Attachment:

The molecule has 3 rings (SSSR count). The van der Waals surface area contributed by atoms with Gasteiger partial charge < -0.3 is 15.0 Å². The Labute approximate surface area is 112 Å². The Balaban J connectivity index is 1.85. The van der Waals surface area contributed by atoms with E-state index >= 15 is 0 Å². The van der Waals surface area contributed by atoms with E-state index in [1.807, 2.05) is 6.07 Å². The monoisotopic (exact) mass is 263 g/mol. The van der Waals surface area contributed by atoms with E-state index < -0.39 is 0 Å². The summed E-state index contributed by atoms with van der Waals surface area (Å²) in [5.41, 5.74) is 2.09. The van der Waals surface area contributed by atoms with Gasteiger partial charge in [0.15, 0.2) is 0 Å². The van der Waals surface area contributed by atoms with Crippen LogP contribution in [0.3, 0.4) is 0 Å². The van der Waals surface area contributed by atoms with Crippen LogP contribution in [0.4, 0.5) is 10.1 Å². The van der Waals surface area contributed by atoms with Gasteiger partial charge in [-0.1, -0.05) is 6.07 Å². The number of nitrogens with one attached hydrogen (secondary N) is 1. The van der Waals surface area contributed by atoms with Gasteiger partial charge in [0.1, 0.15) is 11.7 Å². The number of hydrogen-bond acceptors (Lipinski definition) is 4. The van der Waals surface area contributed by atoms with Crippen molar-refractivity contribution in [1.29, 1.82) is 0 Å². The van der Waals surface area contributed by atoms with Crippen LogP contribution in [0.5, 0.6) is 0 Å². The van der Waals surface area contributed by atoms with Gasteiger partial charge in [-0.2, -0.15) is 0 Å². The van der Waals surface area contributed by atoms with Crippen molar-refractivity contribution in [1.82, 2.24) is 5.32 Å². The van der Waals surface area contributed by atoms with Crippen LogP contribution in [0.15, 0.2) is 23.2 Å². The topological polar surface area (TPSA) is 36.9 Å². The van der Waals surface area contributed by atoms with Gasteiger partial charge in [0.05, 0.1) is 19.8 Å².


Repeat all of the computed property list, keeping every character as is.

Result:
The molecule has 3 rings (SSSR count). The van der Waals surface area contributed by atoms with Gasteiger partial charge < -0.3 is 15.0 Å². The Labute approximate surface area is 112 Å². The Balaban J connectivity index is 1.85. The van der Waals surface area contributed by atoms with E-state index >= 15 is 0 Å². The van der Waals surface area contributed by atoms with E-state index in [1.807, 2.05) is 6.07 Å². The monoisotopic (exact) mass is 263 g/mol. The van der Waals surface area contributed by atoms with E-state index < -0.39 is 0 Å². The summed E-state index contributed by atoms with van der Waals surface area (Å²) in [5.41, 5.74) is 2.09. The van der Waals surface area contributed by atoms with Gasteiger partial charge in [0.15, 0.2) is 0 Å². The van der Waals surface area contributed by atoms with Crippen LogP contribution in [0.3, 0.4) is 0 Å². The van der Waals surface area contributed by atoms with Crippen LogP contribution in [0.4, 0.5) is 10.1 Å². The van der Waals surface area contributed by atoms with Gasteiger partial charge in [-0.1, -0.05) is 6.07 Å². The number of nitrogens with one attached hydrogen (secondary N) is 1. The van der Waals surface area contributed by atoms with Gasteiger partial charge in [0.1, 0.15) is 11.7 Å². The number of hydrogen-bond acceptors (Lipinski definition) is 4. The van der Waals surface area contributed by atoms with Crippen molar-refractivity contribution in [1.29, 1.82) is 0 Å². The van der Waals surface area contributed by atoms with Crippen LogP contribution in [0.5, 0.6) is 0 Å². The van der Waals surface area contributed by atoms with Gasteiger partial charge in [-0.2, -0.15) is 0 Å². The van der Waals surface area contributed by atoms with Crippen molar-refractivity contribution in [1.82, 2.24) is 5.32 Å². The van der Waals surface area contributed by atoms with Crippen LogP contribution in [0.15, 0.2) is 23.2 Å². The topological polar surface area (TPSA) is 36.9 Å². The van der Waals surface area contributed by atoms with Gasteiger partial charge in [0.05, 0.1) is 19.8 Å².